Gov. Scott Walker questioned the need Tuesday for expanding highways at a time when the state is contemplating rebuilding roads in the Milwaukee area and around the state.

Without providing details, the governor suggested the state could get by with adding fewer lanes when it rebuilds roads.

“There are some groups out there that want to spend billions and billions and billions of dollars on more, bigger, wider interchanges across the state,” Walker said. “I actually think we should be fixing and maintaining our infrastructure. I don’t know that we need bigger and better and broader right now when we have a changing transportation system.”

Walker made the comments at the Milwaukee County War Memorial Center at an event sponsored by the Rotary Club of Milwaukee and the Milwaukee Press Club. He told those at the event he would provide more details on his transportation plan in the coming weeks; he did not take questions from reporters.

Craig Thompson, executive director of the Transportation Development Association of Wisconsin, said Walker might be right that some highways don’t need more lanes when they are rebuilt. But many of them do because of increased traffic, he said.

Rebuilding the stretch of I-94 between the Zoo and Marquette interchanges in Milwaukee County without new lanes would create a bottleneck, he said. The same is true of I-90/39 where it connects with the Beltline in Madison, he said.

But even if fewer lanes are added, the state still wouldn’t have enough money to build all the projects that are planned, Thompson said.

The state spends about $3 billion a year on transportation using a mix of state and federal funds.

Walker took up the issue in response to an attendee’s question as he heads into his re-election campaign against state schools Superintendent Tony Evers, a Democrat.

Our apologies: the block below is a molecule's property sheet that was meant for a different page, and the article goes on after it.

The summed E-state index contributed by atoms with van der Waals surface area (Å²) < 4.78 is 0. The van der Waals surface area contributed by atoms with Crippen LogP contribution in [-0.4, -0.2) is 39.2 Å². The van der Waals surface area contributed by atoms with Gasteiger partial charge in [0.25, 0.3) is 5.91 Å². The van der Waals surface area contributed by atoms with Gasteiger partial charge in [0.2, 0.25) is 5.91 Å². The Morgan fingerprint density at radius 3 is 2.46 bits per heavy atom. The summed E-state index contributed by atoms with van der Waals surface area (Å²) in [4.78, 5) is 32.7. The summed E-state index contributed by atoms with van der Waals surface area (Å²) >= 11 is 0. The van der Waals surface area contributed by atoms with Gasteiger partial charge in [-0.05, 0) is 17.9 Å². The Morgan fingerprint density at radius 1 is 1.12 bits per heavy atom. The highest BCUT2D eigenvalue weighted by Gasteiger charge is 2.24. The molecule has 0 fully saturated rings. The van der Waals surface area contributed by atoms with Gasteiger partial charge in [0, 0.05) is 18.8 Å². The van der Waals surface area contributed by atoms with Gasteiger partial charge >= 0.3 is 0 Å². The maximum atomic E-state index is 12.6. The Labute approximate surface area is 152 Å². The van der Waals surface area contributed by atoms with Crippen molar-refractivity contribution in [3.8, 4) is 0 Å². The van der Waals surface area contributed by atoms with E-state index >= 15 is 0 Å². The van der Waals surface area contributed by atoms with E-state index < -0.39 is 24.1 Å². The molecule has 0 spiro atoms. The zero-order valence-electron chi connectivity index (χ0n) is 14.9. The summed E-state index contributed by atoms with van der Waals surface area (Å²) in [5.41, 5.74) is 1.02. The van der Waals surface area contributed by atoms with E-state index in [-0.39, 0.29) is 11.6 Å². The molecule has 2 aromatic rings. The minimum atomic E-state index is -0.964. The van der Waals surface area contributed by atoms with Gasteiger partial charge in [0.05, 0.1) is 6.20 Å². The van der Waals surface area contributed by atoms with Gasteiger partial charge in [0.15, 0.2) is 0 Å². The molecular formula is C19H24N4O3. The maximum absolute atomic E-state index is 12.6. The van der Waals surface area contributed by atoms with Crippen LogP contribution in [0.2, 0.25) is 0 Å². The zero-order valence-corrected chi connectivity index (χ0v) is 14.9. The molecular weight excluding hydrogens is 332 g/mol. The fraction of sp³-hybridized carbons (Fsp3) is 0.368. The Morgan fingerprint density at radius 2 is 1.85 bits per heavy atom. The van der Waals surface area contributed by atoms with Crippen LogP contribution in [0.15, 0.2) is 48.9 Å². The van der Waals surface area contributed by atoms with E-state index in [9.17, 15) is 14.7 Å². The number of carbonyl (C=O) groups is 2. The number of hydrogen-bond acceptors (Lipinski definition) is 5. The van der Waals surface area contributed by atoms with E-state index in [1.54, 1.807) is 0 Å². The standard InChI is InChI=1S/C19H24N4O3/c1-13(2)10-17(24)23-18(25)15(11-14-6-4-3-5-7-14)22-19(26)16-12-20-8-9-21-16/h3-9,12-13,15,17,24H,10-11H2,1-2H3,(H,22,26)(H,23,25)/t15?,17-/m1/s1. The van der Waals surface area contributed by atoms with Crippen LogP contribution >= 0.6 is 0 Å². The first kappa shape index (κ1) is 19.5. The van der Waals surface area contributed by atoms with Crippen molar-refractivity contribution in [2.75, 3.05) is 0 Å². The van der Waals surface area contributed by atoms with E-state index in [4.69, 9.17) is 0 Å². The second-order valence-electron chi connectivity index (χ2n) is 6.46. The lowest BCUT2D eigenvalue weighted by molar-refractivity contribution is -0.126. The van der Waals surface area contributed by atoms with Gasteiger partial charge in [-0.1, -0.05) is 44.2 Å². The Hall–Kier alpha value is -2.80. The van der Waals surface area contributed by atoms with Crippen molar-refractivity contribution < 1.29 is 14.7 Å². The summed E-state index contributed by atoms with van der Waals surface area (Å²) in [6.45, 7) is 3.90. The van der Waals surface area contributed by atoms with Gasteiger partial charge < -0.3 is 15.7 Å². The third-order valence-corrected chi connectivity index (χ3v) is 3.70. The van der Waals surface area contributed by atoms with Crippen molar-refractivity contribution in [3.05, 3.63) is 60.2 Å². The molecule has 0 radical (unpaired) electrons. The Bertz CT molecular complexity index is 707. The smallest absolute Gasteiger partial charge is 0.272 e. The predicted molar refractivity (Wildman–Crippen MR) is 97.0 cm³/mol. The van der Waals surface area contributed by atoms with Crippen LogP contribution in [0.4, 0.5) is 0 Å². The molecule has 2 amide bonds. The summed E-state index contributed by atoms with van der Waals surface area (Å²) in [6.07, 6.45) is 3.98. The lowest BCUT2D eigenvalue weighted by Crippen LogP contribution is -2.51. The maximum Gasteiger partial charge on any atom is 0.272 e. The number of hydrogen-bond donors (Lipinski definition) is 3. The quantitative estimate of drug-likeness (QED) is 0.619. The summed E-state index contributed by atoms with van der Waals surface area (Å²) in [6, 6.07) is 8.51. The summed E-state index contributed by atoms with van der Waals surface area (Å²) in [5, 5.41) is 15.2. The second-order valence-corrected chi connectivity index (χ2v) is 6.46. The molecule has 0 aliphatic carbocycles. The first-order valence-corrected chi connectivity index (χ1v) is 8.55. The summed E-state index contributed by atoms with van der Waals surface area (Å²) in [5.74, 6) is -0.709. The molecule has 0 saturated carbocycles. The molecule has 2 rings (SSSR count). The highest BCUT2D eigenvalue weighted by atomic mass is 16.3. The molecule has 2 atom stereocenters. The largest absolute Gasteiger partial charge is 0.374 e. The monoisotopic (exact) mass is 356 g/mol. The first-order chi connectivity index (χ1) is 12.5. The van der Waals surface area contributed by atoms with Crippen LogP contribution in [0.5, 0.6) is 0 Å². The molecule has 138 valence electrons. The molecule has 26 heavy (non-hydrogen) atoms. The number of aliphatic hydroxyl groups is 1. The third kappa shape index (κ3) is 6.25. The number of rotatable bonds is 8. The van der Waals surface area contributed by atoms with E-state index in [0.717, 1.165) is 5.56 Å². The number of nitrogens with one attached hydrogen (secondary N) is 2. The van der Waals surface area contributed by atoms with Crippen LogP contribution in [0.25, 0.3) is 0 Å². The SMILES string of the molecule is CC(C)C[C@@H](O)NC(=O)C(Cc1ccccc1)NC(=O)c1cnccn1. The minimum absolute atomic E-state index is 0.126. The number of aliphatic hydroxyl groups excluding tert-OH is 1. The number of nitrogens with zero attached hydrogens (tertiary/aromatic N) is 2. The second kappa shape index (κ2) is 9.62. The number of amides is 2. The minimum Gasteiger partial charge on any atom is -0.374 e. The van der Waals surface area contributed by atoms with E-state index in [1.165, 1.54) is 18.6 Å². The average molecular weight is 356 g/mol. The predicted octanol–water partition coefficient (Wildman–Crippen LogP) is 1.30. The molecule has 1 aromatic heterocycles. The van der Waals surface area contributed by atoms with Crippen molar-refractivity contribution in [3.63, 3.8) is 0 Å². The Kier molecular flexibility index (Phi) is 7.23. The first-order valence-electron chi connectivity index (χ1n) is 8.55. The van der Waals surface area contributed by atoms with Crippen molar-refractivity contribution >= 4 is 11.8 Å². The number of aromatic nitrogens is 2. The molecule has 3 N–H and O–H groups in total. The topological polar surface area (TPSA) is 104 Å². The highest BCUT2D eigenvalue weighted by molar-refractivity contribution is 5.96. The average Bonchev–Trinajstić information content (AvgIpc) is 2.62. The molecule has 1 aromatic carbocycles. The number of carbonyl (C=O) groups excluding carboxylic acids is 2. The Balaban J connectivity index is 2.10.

Evers has called for investing more in roads and has said he would consider all options for getting more money for highways, including raising the 32.9-cent-per-gallon gas tax. Evers hasn’t said how much of an increase he would be willing to accept—a point Walker emphasized Tuesday.

Walker noted drivers are increasingly using hybrid and electric vehicles and questioned whether relying on the gas tax will remain a good way to fund roads in the future. He didn’t address other alternatives for funding highways, such as tolls or charging drivers mileage-based fees.

He also raised questions about how much people will drive in the future, saying his two sons in their 20s use ride-hailing services Uber and Lyft more than they drive.

Walker has fought with his fellow Republicans in the Legislature over road funding, with many Assembly Republicans backing more money for highways and Walker resisting a gas tax increase. The dispute caused a three-month budget impasse last year.

Just after that budget fight ended, Walker pulled the plug on plans to rebuild the I-94 stretch between the Zoo and Marquette interchanges. He abandoned the project—after earlier embracing it—just after the federal government warned his administration it would withdraw its authorization for the work unless the state came up with a way to fund it.


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